Queens’ College has appealed the refusal of its plans to build new student accommodation in Cambridge.
The college put forward proposals to build four new housing blocks in Owlstone Close, creating 60 rooms for postgraduate students.
More than 140 people objected to the plans, with many raising concerns about the impact of the development on the neighbouring Paradise Nature Reserve.
While officers had recommended the plans for approval, Cambridge City Council’s planning committee unanimously refused in January after hearing concerns that the development would be a “blight” on the neighbourhood.
Appealing to the Planning Inspectorate, the college said the development would be “high quality, highly sustainable, landscape led, well-designed and well-considered”.
It said: “The provision of purpose-built student accommodation contributes to the city’s supply of housing and means the college can reduce its reliance on the private rented sector, releasing such housing back on to the open market.
“Although the site itself is largely free from constraints, the college and design team were fully aware of the sensitivities of the surrounding area, and particularly the adjacent local nature reserve, from the outset.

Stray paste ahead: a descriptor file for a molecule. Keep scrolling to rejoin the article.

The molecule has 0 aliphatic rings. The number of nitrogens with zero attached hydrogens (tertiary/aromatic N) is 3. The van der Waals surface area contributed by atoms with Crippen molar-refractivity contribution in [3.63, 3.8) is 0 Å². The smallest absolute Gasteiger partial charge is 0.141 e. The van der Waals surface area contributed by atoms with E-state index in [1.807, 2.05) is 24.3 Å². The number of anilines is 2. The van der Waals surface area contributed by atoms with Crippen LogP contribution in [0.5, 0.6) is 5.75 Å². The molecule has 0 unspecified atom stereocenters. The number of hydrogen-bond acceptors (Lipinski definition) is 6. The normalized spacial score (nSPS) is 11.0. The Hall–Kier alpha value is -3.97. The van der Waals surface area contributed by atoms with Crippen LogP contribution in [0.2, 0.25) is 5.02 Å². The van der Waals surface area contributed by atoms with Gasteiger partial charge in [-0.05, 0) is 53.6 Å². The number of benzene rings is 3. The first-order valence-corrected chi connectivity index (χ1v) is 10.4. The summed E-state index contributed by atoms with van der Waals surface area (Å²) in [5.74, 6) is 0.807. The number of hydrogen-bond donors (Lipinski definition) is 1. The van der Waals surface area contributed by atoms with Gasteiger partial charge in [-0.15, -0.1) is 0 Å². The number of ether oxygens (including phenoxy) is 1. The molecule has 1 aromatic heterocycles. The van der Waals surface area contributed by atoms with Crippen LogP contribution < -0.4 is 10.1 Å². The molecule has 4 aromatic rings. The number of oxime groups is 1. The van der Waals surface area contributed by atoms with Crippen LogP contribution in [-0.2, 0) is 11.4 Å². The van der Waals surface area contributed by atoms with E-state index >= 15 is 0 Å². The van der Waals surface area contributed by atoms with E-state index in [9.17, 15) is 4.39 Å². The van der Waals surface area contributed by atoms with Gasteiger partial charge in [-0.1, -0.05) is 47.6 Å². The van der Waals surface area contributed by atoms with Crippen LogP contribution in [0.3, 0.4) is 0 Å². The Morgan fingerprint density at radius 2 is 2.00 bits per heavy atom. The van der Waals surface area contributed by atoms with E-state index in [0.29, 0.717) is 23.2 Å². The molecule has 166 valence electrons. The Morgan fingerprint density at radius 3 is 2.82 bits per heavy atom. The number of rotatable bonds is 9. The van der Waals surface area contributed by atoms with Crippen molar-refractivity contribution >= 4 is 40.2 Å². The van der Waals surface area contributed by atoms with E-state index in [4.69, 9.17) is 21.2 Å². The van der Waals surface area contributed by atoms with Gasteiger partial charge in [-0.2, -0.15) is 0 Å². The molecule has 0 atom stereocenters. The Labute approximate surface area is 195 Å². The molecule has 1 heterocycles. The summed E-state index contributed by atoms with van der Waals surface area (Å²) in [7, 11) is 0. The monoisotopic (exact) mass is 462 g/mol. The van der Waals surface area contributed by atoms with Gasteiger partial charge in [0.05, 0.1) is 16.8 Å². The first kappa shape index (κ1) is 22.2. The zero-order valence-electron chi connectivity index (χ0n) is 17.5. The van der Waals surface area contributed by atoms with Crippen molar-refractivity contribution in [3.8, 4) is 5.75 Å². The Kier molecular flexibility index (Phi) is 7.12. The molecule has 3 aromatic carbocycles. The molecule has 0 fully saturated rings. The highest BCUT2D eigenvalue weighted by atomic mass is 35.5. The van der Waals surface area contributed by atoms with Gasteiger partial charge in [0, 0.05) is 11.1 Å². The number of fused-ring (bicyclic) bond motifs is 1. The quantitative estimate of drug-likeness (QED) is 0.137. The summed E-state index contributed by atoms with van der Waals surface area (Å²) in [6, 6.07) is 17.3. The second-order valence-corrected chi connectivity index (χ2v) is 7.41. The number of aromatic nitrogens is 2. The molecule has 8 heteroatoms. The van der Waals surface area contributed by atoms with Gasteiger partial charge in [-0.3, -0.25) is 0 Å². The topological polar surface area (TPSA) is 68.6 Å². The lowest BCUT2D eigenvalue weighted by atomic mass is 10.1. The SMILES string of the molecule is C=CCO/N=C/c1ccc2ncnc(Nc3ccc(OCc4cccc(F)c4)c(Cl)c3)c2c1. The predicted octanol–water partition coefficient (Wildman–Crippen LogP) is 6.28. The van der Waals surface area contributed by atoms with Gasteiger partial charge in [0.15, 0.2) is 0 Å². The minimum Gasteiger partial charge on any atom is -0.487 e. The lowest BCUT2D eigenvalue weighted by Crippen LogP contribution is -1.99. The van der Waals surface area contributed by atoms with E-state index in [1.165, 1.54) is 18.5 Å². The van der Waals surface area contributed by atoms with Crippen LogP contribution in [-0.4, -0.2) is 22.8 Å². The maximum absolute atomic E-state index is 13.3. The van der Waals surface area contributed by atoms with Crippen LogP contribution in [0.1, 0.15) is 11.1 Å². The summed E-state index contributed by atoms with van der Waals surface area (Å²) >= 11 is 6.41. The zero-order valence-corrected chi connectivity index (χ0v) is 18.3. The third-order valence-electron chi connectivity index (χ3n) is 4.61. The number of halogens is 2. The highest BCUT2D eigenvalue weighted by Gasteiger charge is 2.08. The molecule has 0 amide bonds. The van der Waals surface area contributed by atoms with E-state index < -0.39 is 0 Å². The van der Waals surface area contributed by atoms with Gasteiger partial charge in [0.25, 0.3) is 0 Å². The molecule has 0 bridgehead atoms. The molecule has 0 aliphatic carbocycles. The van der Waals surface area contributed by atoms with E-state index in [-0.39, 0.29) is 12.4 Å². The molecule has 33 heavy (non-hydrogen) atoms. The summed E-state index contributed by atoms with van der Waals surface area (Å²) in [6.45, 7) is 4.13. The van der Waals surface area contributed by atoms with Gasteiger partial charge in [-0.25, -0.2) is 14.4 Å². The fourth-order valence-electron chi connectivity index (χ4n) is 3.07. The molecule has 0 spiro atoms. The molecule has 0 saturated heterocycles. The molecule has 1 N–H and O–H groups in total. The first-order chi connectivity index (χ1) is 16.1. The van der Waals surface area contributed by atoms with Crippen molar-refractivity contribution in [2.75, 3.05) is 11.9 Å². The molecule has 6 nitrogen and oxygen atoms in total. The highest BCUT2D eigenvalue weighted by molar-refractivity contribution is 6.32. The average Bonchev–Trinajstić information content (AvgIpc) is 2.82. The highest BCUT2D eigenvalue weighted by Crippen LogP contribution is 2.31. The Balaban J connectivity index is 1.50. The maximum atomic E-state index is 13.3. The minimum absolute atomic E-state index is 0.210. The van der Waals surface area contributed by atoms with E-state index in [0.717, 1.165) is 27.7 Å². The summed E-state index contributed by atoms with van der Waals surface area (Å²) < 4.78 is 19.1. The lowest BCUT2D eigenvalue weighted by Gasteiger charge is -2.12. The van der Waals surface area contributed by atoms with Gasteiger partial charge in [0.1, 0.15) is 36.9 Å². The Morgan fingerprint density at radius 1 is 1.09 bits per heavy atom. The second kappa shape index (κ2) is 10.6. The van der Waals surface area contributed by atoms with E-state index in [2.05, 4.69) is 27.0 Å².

“Ecological surveys, including of the use of the site by bats and the impact particularly of lighting upon them were carried out, expanded upon and developed in consultation with officers.
“The result of this iterative design process was to reduce light levels around the perimeter of the site to avoid harm to the possibly lone (or certainly low numbers) of light-sensitive barbastelle bats which have been recorded as flying over or close to the site.”
The college said there would be a 50 per cent biodiversity net gain on the site and it will remove buildings “considered to contribute negatively to the character and appearance of the conservation area”.
The community group Friends of Paradise Nature Reserve, which opposed the university development, has started fundraising to fight the appeal.
The group said it will need to fund more reports from consultants on bats, light and drainage, which they predicted would be a “huge expense”.
In a message to supporters, it said: “Last year your generous donations meant that we were able to support our objections with expert lawyers and consultants, and we would not have been successful without this financial support, together with your letters and attendance at the hearing.”
An inquiry into the appeal is due to be held later this year, after which a planning inspector will determine whether to allow the development or not.
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